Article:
Poor old George is in a terrible funk these two days. Yesterday he got a nice little Xmas present, a note from Marjorie Smith announcing her engagement to some chap. George was awfully mits on her and was terribly disgusted, especially at the idea of being thrown over for a beastly American. So he went out on patrol last night, threw bombs at the German trench and generally tries to get himself shot but had no luck, so to-day he is swearing grumpingly at things in general and trying to eat himself sick on Xmas boxes. Seriously, we are all in danger of being overfed through the kindness of all at home. At present there are in this dugout, one box of chocolates which Eleanor sent me, a box of dates, two Xmas cakes, one George’s and one Dugald’s, a box of candies, George’s, a box of candied fruit, a shortbread from Elie, some peanut brittle, a box of Christie’s biscuits from Epiphany Men’s Club, and in the kitchennette innumerable tins of tongue, asparagus, pork & beans, plum pudding, which Dugald has received from his sisters in England. All this has to be finished inside of four days or else we have to carry it out and store it for the next four, then carry it in again. We prefer to be sick, and Hal Gordon went to Hospital to-day with trench fever! Our pleasure upon receiving a big box from the mail runner is such that we would eat twice as much if necessary to keep up with the Xmas greetings!! I wish somebody would send us some sweet lavender to couteract a certain pervasive odor in the trench which George says is "Unknown Hero" 1914 Stock.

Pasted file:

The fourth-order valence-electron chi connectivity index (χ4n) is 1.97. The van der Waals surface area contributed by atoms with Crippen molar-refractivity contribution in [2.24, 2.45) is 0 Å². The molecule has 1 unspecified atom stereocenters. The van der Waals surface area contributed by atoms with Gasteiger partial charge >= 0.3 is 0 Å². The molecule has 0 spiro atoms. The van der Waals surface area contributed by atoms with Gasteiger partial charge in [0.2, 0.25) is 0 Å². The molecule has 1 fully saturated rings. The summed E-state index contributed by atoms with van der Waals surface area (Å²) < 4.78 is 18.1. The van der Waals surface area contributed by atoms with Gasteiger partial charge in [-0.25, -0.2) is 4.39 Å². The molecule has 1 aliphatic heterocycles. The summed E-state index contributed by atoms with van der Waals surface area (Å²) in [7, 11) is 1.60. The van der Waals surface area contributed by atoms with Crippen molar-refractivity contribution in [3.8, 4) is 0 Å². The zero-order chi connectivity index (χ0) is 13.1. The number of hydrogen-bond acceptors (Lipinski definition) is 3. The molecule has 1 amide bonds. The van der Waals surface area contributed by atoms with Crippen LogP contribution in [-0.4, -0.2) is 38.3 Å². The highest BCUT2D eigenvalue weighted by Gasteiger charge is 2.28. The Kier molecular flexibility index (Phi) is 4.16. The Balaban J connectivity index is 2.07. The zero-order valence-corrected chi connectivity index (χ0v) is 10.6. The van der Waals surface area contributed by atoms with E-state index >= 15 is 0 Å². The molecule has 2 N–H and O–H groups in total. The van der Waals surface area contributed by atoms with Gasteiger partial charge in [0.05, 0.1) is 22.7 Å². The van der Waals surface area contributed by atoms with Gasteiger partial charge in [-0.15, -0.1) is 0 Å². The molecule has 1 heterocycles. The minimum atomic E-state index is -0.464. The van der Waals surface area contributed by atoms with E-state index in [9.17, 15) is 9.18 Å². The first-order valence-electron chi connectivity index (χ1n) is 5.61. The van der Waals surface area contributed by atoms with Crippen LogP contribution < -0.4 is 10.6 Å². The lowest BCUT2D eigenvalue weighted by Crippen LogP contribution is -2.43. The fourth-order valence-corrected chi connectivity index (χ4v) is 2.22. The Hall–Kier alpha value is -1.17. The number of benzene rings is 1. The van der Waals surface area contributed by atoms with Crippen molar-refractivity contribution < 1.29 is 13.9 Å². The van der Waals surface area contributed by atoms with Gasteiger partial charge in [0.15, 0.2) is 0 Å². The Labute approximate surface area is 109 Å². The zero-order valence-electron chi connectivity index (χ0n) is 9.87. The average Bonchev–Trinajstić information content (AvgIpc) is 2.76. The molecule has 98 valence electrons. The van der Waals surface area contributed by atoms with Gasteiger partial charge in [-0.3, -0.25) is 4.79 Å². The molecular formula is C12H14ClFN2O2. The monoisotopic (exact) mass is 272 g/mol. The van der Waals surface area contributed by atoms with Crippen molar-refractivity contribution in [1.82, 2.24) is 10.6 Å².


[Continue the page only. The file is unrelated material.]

To-night Mother’s letter (no 27) Dec. 10th. arrived and also one from you, dear Sister, and I do so enjoy them. You will have heard from me by this time about the safe arrival of the Xmas boxes, but no apples have as yet appeared. Perhaps they have been confiscated at the base! you know! It is too bad about Capt. Mackay I hadn’t heard of his death. Let me know Mrs. Wade’s address in England if you have it.

Those in Canada who have been hoping against hope that they would not be needed seem to be realizing that the game must be played out to the finish, and I am glad to see so many I knew flying the mud brown flag. We shall no doubt have a Third Division here by Spring and will need large reserves in England if the Corp is to go through the summer at anything like effective strength. Dugald had a letter from Alex. Snively who is now a Coy’s C.O. in the 92nd. Battalion, describing very humourously the trials of untrained officers training untrained men. Little Campbell is in "B" Coy. so I don’t see much of him. My present man is a six-foot red-headed Canadian whom I have instructed to keep his eye on my head in case of aircraft and see that nothing happens to it that shouldn’t. They are beginning to issue the new steel caps which are painted green and make the trenches look like a Japanese watering-place! Arnold Davidson is with the 15th Bn. (48th. Highlanders) and at present has the measles!

Well, dear Mally, I must cut it out. Love and kisses to all,